Don’t be caught unaware! New rules governing disciplinary enforcement of attorneys go into effect Jan.1. Learn how these new rules will impact your practice at a CLE on Nov. 15 in Nashville. The three-hour course offers dual credit and will cover issues such as a new ban on anonymous complaints against attorneys, new power for the courts to appoint receiver attorneys, new recusal standards for hearing panel members, and clarification about TLAP agreements, the role of practice monitors and the use of private discipline. Learn more or register now.

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Prosecutor Defends Himself at Ethics Hearing

Paul Rush, assistant district attorney in the 10th Judicial District, defended himself yesterday against three ethics allegations brought by the Board of Professional Responsibility. The board contends that during a 2010 murder trial that resulted in a mistrial, Rush hid information that would have been helpful to the defense and questioned a witness about an issue he was ordered not to pursue. The board also alleges that he disobeyed the trial judge’s order to turn himself in for possible discipline after the case. Rush’s lawyer addressed each charge and summed up his client’s defense saying he made "good-faith" decisions and, if he made mistakes, they were not willful violations of ethics rules. The Times Free Press reports the hearing panel expects to issue a ruling in 10 days.

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BPR Considers Action Against Assistant DA

The Board of Professional Responsibility will hear ethics charges this week against a prosecutor who triggered a mistrial against a triple-murder defendant. The case against Michael Younger crumbled when the presiding judge found that 10th Judicial District Assistant District Attorney Paul Rush withheld evidence from the defense and asked witnesses questions he had been told not to bring up. In July 2012, the board filed a petition charging Rush with ethical misconduct. Today and tomorrow, a panel of three attorneys will hear testimony and view evidence. The review takes place as other investigations are looking at activities in the 10th Judicial District and its DA, Steve Bebb. The Chattanooga Times Free Press reports.

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Changes to Disciplinary Rule Detailed

The Tennessee Supreme Court on Friday adopted a comprehensive amendment overhauling the rules governing disciplinary enforcement for attorneys. As the TBA stated in its comment filed in February in response to the court’s original proposal, the changes represent “a vast improvement of the organization, architecture and clarity” of the disciplinary process. The new rule, however, does not adopt a number of provisions the TBA advocated. The court rejected the TBA’s call for use of the same heightened standard of proof (clear and convincing evidence) that is used by 40 other states as the requirement for disciplining attorneys, and it did not move to limit ex parte communications between the Board of Professional Responsibility and potential hearing panel members. Learn more about the amended Rule 9 here, and at a CLE set for Nov. 15 that will provide a guided tour of what’s new, what’s unchanged and what may continue to be controversial going forward.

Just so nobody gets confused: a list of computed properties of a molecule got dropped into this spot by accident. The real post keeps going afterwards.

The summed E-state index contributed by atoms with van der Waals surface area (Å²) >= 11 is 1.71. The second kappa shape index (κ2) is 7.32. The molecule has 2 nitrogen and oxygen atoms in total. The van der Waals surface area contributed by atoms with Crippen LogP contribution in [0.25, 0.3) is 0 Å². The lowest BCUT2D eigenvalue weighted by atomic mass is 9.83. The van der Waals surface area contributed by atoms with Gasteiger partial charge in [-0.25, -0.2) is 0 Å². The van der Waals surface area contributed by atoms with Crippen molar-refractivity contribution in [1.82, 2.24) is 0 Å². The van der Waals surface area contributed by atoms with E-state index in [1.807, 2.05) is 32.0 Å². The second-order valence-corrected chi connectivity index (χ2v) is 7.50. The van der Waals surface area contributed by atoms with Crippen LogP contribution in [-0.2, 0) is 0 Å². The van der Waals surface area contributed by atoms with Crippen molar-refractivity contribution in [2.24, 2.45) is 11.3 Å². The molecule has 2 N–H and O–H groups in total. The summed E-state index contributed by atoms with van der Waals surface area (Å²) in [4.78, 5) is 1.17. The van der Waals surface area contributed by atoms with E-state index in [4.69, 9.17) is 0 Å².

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Court Expands Payments to Client Protection Fund

The Tennessee Supreme Court late Friday adopted an order requiring all attorneys who practice in the state – regardless of the state in which they are licensed – to pay into the Lawyers’ Fund for Client Protection. The fund, which was established three decades ago, reimburses individuals for financial losses suffered after entering into an attorney-client relationship. Previously, the rule applied only to those licensed by Tennessee. Also of note, the order extends from one to three years the amount of time a client has to make a claim. The court reports that these changes will go into effect Oct. 1. Read more from the AOC.

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Disciplinary Enforcement Rule Gets Overhaul

The Tennessee Supreme Court today issued its much-anticipated rewrite of Rule 9 on disciplinary enforcement. The overhaul is the first comprehensive reordering and revamp of the rule since the original rule was adopted in the 1970s. Many of the suggestions proffered by the TBA were adopted including new provisions that clarify a lawyer's obligations when the lawyer is no longer able to practice. Perhaps the most significant change urged by the TBA— a change to a standard of clear and convincing evidence to prove lawyer misconduct – was omitted. Read the rule here and watch TBA Today next week for more analysis of the court’s 64 page order, including new provisions for license revocation for student loan default.

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Ethics Opinion: Fees Sharing OK in Some Cases